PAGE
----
Procrastination: A motivational problem

Dr. Vatsal Priyadarshi Pandey, INN/Gwalior, @Infodeaofficial

Procrastination is a form of self-regulation failure that is characterized by the needless delay of things one intends to do despite the expectation of negative consequences.

It has been estimated that the majority of college students engage in procrastination and consider themselves procrastinators but also that about one in five adults are chronically affected by procrastination.

Chronic procrastinators perform more poorly overall and feel more miserable in the long term. Regarding the work domain, it has been reported that employees spend about 90–180 min per workday on personal activities (potentially including procrastination) during their working hours.



One of the important question that arises is the reason behind procrastination. People often procrastinate on tasks which are associated with rewards that they will only receive a while after completing the task. People tend to discount the value of rewards that are to be obtained far in the future, a phenomenon known as temporal discounting or delay discounting.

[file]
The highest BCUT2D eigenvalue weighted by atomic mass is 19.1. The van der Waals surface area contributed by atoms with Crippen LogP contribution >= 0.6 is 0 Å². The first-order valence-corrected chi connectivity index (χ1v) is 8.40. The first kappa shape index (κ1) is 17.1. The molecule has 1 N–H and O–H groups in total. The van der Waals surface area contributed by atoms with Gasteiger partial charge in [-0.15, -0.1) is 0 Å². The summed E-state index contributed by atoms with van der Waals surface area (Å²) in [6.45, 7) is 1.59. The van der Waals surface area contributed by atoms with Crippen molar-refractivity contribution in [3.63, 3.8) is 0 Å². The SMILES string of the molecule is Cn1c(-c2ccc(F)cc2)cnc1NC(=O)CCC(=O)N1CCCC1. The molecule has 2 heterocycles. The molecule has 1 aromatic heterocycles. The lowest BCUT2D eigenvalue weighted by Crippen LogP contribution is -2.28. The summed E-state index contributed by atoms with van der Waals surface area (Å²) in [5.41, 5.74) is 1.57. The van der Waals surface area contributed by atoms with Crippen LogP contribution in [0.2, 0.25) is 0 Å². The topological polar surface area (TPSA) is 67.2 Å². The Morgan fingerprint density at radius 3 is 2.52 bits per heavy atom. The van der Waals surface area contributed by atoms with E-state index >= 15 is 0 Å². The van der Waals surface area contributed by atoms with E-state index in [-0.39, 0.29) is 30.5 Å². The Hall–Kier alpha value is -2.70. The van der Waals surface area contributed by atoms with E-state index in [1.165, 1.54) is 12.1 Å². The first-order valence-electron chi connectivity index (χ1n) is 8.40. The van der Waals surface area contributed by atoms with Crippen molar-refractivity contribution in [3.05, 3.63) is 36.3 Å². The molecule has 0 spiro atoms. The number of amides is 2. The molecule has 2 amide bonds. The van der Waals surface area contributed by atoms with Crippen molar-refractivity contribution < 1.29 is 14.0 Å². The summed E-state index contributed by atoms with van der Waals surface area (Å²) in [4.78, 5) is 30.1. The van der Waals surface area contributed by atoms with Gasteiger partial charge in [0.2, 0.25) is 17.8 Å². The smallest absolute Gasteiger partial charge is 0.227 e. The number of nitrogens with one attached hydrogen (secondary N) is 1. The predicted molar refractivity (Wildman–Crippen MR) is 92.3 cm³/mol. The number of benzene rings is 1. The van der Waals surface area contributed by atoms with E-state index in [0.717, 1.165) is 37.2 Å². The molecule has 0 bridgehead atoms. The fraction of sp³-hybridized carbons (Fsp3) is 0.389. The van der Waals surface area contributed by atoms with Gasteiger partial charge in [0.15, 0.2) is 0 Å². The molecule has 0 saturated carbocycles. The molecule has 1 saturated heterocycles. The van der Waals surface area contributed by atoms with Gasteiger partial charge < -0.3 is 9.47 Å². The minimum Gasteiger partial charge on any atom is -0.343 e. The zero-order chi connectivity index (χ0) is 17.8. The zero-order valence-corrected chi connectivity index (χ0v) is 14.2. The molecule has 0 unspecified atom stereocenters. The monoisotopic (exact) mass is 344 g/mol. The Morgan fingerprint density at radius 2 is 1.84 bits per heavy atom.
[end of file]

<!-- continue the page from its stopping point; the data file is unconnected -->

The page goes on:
For example, it’s easier to discount the value of attaining a good grade on an exam while that exam is still weeks away compared to when it’s only days away, which is one of the reasons why people wait until right before the deadline to complete necessary tasks.

Accordingly, people often display a present bias when they choose to engage in activities that reward them in the short-term at the expense of working on tasks that would lead to better outcomes for them in the long term.

Note that the relationship between the time it takes to receive a reward and the perceived value of that reward is usually inconsistent, as the rate of discounting decreases over time.

Essentially, this means that the farther into the future a reward is, the less the increase in time matters, when it comes to lowering that reward’s perceived value.

Thus, it is important to think that procrastination is the result of a faulty reward evaluation. The best way to push us towards not procrastinating is to make sub goals out of big projects. Research has shown that while you achieve a goal the motivation to complete the next goal will be will be energised once the previous ones are accomplished. 

This theory is called goal achieving theory of motivation. In sum one should break down the goals into small sub goals and work on achieving these smaller goals as working towards a goal will be the single most drive that will keep pushing us.

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